Tropical Heatwave

Marilyn Monroe sang about tropical heatwaves and started them.

We’re having a heat wave. 98 today. And it’s just starting. 99 tomorrow. 101 on Monday. I don’t have air conditioning. I only need it a couple weeks out of the year. Look’s like this is going to be one of them.

It’s too hot to write, or do much of anything that requires any real thinking. It’s really tough on the poor kitty. She’s been lying on the relatively cool linoleum floor in the kitchen all day. I joined her for a while. Wasn’t bad.

No fires, but there will be. A lot of dry brush out there . . . Ah, nothing like autumn in Southern California with the smell of smoke in the air and ashes floating down to earth on gentle breezes . . . Last year we had the Station Fire that lasted two months. Each day a huge mushroom cloud of smoke towered above the hills and mountains east of the city. You can see the photos I took here.

Earlier this week I was feeling a bit melancholy. September for some reason seems to the month in which big changes in my life have always occurred: geographic changes, meeting significant people, starting new jobs, and so on. One I marked yesterday was the 28th anniversary of the day that I officially became a Buddhist. I celebrated with a bowl of Ben and Jerry’s Peanut Butter Cup Ice Cream. Let me tell you, on a really hot night, that is Nirvana.

So, I was feeling melancholy . . . or maybe pensive is a better word. Reflective. Anyway, I thought about this passage by Nichiren. I don’t often quote Nichiren because for the most part his writings are so dogmatic they aren’t very useful to anyone outside of the tradition which bears his name. Sometimes, though, he could be rather poetic.

This is one of those instances and I’d like to share it with you:

How swiftly the days pass! It makes us realize how short are the years we have left. Friends enjoy the cherry blossoms together on spring mornings and then they are gone, carried away like the blossoms by the winds of impermanence, leaving nothing but their names. Although the blossoms have scattered, the cherry trees will bloom again with the coming of spring, but when will those people be reborn? The companions with whom we composed poems praising the moon on autumn evenings have vanished with the moon behind the shifting clouds. Only their mute images remain in our hearts. The moon has set behind the western mountains, yet we shall compose poetry under it again next autumn. But where are our companions who have passed away? Even when the approaching Tiger of Death roars, we do not hear. How many more days are left to the sheep bound for slaughter?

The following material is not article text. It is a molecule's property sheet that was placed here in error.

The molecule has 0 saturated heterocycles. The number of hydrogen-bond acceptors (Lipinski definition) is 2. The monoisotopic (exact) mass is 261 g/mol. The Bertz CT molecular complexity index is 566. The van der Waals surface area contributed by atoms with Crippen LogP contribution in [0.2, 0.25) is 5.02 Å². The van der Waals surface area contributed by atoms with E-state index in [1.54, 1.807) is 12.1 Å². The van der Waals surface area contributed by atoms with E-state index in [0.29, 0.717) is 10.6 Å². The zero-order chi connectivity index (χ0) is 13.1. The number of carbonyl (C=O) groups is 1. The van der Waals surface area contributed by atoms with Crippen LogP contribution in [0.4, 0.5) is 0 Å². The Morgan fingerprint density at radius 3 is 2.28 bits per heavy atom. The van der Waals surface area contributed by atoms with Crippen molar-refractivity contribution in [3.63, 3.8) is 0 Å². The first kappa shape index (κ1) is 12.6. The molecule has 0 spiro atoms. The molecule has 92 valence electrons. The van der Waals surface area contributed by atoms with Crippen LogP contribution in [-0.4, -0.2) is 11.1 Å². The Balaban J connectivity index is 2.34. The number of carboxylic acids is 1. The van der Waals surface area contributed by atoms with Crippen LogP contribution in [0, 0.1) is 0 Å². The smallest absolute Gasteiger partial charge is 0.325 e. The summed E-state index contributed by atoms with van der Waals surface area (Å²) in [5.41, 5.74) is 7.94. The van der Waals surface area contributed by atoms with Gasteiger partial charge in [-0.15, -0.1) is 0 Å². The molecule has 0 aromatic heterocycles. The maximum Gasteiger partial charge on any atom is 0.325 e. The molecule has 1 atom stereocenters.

Deep in the Snow Mountains lives a bird called Kankucho which, tortured by the numbing cold, cries that it will build a nest in the morning. Yet, when the day breaks, it sleeps away the hours in the warm light of the morning sun without building its nest. So it continues to cry vainly throughout its life. The same is true of people. When they fall into hell and suffocate in its flames, they long to be reborn as humans and vow to put everything else aside and serve the Three Treasures in order to attain enlightenment in their next life. But even on the rare occasions when they happen to be reborn human, the winds of fame and fortune blow violently and the lamp of Buddhist practice is easily extinguished. They squander their wealth without a qualm on meaningless trifles but begrudge even the smallest contribution to the Buddha, the Law, and the Priest. This is very serious, for then they are being hindered by messengers from hell. This is the meaning of “Good by the inch invites evil by the yard.”

Letter to Niike

Actually, there is some doubt as to whether this is an authentic Nichiren writing. Regardless, it’s a nice passage.

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